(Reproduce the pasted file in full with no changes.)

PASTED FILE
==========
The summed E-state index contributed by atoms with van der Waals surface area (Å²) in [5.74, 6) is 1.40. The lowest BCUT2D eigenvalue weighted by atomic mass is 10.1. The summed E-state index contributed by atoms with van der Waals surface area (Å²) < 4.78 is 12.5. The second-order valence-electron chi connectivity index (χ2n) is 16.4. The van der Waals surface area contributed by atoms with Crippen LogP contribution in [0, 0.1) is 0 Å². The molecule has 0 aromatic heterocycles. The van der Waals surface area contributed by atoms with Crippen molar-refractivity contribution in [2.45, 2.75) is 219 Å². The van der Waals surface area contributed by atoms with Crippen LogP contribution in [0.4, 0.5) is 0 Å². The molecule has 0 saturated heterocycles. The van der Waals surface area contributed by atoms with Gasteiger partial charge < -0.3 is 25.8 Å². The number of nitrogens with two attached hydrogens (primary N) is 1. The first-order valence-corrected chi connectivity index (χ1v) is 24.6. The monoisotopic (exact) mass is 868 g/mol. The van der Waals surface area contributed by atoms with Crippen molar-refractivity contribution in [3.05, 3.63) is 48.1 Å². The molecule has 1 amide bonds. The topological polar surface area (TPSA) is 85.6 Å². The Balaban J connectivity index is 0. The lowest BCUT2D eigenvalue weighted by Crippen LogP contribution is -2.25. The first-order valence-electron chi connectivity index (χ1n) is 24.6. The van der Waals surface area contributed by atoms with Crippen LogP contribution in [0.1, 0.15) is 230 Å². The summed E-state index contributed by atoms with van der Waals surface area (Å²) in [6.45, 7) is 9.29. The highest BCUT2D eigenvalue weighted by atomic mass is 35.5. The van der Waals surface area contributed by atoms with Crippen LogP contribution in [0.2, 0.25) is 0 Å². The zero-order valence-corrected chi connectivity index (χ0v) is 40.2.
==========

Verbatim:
The summed E-state index contributed by atoms with van der Waals surface area (Å²) in [5.74, 6) is 1.40. The lowest BCUT2D eigenvalue weighted by atomic mass is 10.1. The summed E-state index contributed by atoms with van der Waals surface area (Å²) < 4.78 is 12.5. The second-order valence-electron chi connectivity index (χ2n) is 16.4. The van der Waals surface area contributed by atoms with Crippen LogP contribution in [0, 0.1) is 0 Å². The molecule has 0 aromatic heterocycles. The van der Waals surface area contributed by atoms with Crippen molar-refractivity contribution in [2.45, 2.75) is 219 Å². The van der Waals surface area contributed by atoms with Crippen LogP contribution in [0.4, 0.5) is 0 Å². The molecule has 0 saturated heterocycles. The van der Waals surface area contributed by atoms with Gasteiger partial charge < -0.3 is 25.8 Å². The number of nitrogens with two attached hydrogens (primary N) is 1. The first-order valence-corrected chi connectivity index (χ1v) is 24.6. The monoisotopic (exact) mass is 868 g/mol. The van der Waals surface area contributed by atoms with Crippen molar-refractivity contribution in [3.05, 3.63) is 48.1 Å². The molecule has 1 amide bonds. The topological polar surface area (TPSA) is 85.6 Å². The Balaban J connectivity index is 0. The lowest BCUT2D eigenvalue weighted by Crippen LogP contribution is -2.25. The first-order valence-electron chi connectivity index (χ1n) is 24.6. The van der Waals surface area contributed by atoms with Crippen LogP contribution in [0.1, 0.15) is 230 Å². The summed E-state index contributed by atoms with van der Waals surface area (Å²) in [6.45, 7) is 9.29. The highest BCUT2D eigenvalue weighted by atomic mass is 35.5. The van der Waals surface area contributed by atoms with Crippen LogP contribution in [0.2, 0.25) is 0 Å². The zero-order valence-corrected chi connectivity index (χ0v) is 40.2.